Later it was ruled by Qutb Shahis, Mughal Empire (between 16), Nizam (1724–1757) and France (1757–1765) before being captured by the British in 1765.European powers eventually set up trading interests in the city and Visakhapatnam came under French rule at the end of the 18th century.The local belief behind the name of the city states, there was a king of 4th century, who on his pilgrimage halted at Lawson's Bay and built a temple dedicated to Vaisakha, which was submerged under the sea, but the name of the temple was got to the settlement. She carries messages between Radha and Krishna and is the most expert gopi messenger.Other such names are, Kulotungapatnam, named by a Chola King, Kulotuna-I; Ishakapatnam, based on a Muslim Saint, Syed Ali Medina (Ishak Medina). and the city finds mention in ancient texts such as the 4th century B. Local residents believe that an Andhra king built a temple to pay homage to his family deity Viśakha.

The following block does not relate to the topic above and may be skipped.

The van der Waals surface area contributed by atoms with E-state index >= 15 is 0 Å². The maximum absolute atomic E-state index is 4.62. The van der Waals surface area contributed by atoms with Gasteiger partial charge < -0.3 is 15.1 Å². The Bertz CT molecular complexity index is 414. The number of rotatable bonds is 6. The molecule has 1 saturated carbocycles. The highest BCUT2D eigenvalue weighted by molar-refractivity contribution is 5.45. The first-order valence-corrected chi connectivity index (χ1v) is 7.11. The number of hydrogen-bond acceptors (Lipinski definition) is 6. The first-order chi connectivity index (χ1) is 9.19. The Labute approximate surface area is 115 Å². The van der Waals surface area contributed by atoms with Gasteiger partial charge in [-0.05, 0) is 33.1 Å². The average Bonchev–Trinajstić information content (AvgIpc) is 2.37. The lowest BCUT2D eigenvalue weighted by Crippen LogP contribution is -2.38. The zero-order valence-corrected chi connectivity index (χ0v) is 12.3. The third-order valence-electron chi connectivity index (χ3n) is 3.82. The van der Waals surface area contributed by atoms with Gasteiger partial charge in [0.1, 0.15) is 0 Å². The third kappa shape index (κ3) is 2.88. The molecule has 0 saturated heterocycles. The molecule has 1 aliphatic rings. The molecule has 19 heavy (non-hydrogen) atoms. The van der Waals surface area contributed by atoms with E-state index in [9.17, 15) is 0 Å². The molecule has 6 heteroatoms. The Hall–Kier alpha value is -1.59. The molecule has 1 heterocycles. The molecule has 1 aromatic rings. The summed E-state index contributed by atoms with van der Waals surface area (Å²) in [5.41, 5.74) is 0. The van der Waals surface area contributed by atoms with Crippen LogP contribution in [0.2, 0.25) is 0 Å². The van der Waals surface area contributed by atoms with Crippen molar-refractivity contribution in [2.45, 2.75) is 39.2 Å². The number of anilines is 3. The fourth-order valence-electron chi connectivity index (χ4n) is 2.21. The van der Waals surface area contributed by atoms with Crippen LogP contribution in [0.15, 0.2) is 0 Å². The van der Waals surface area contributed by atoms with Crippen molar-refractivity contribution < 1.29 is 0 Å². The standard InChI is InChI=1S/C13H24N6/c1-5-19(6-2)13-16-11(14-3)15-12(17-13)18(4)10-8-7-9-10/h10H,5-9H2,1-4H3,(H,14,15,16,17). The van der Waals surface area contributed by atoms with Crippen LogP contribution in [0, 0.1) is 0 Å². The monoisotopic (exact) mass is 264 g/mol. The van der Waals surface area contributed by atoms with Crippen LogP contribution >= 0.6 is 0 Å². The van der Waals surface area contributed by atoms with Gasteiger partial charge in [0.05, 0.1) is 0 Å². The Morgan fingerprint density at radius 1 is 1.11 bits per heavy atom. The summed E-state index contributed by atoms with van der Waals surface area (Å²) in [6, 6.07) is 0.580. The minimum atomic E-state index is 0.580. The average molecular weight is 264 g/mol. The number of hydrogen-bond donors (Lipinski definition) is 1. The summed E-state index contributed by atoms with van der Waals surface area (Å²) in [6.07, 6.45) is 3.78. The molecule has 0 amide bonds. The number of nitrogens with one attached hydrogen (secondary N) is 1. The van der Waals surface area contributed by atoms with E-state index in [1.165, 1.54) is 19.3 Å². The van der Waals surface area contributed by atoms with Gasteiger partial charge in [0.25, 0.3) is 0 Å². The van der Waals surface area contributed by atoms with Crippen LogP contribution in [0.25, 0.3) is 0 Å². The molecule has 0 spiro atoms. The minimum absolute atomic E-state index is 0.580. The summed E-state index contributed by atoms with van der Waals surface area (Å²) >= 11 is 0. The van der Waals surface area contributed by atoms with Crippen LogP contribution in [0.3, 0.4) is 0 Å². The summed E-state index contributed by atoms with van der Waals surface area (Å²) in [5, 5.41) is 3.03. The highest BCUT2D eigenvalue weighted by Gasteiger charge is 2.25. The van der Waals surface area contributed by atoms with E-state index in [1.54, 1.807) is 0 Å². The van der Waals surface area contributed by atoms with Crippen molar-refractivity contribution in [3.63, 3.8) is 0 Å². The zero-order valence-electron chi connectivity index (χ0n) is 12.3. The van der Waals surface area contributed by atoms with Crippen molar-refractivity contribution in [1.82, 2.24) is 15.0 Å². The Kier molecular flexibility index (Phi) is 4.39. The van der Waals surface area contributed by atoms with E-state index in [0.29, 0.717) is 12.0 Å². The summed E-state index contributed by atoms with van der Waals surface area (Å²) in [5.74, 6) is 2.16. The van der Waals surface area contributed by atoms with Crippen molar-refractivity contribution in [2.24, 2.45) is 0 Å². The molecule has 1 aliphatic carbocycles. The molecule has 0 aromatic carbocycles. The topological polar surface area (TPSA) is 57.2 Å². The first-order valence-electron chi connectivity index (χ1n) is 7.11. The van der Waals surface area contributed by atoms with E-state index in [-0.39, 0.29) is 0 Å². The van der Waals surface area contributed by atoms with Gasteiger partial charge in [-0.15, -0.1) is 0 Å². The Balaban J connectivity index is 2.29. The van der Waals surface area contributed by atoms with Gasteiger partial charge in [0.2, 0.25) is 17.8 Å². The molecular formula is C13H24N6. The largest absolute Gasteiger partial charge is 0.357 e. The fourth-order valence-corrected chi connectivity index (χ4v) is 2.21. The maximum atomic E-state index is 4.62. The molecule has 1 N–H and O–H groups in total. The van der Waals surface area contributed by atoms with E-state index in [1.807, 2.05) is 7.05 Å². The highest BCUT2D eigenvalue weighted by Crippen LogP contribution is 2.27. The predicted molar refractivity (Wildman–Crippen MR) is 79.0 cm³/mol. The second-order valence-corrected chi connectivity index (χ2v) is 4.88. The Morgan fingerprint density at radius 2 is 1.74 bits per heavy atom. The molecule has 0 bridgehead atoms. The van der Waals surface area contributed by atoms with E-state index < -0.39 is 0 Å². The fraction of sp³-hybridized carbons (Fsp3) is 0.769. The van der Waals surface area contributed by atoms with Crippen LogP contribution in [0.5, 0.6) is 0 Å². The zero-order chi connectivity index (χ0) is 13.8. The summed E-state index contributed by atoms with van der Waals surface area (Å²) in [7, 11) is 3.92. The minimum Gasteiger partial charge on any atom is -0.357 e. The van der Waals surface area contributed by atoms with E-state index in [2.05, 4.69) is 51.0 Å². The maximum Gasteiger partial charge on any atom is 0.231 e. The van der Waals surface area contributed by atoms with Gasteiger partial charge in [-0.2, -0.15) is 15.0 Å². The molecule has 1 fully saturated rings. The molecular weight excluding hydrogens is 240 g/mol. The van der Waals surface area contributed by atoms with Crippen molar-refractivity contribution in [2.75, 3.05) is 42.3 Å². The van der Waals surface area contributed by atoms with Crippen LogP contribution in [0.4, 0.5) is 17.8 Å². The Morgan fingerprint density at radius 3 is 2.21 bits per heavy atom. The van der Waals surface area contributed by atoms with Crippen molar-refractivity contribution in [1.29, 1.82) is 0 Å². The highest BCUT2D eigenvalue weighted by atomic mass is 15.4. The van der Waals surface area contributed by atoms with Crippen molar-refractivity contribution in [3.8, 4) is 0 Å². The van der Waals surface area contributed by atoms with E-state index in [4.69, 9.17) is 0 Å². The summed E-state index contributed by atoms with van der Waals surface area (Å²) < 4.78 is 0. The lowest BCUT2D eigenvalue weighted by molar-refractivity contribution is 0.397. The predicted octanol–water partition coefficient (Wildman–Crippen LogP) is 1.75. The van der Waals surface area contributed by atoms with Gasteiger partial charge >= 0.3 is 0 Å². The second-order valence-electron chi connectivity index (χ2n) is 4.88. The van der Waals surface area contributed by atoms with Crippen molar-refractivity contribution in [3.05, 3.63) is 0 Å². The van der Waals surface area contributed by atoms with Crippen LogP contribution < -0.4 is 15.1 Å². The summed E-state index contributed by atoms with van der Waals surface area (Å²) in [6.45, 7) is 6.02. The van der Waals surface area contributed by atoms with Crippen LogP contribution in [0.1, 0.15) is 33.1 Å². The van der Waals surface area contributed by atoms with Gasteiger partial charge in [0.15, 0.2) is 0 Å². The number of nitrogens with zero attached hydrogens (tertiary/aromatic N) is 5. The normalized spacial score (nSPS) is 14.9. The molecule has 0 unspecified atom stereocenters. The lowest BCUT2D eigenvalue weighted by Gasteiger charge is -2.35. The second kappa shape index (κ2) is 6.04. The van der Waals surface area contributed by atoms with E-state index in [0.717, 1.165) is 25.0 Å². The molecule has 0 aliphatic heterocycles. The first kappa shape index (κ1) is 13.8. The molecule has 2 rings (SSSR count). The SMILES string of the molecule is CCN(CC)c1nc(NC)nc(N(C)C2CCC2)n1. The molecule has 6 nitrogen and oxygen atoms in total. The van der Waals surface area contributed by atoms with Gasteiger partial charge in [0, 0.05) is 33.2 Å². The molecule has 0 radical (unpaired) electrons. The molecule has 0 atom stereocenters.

The complex is known for its monolithic stupas, rock-cut caves and brick structures.
The primary stupa was initially carved out of rock and covered with bricks.
Excavations yielded historic pottery and Satavahana coins from the first century AD.
Visakhapatnam is surrounded by ancient Buddhist sites, most of which have been excavated recently and illustrate the legacy of Buddhism in the region.
Pavurallakonda ("pigeon hill") is a hillock west of Bhimli, about 24 km (15 mi) from Visakhapatnam.
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The British captured Visakhapatnam after the 1804 Battle of Vizagapatam and it remained under British colonial rule until India's independence in 1947 which was a part of the Northern Circars.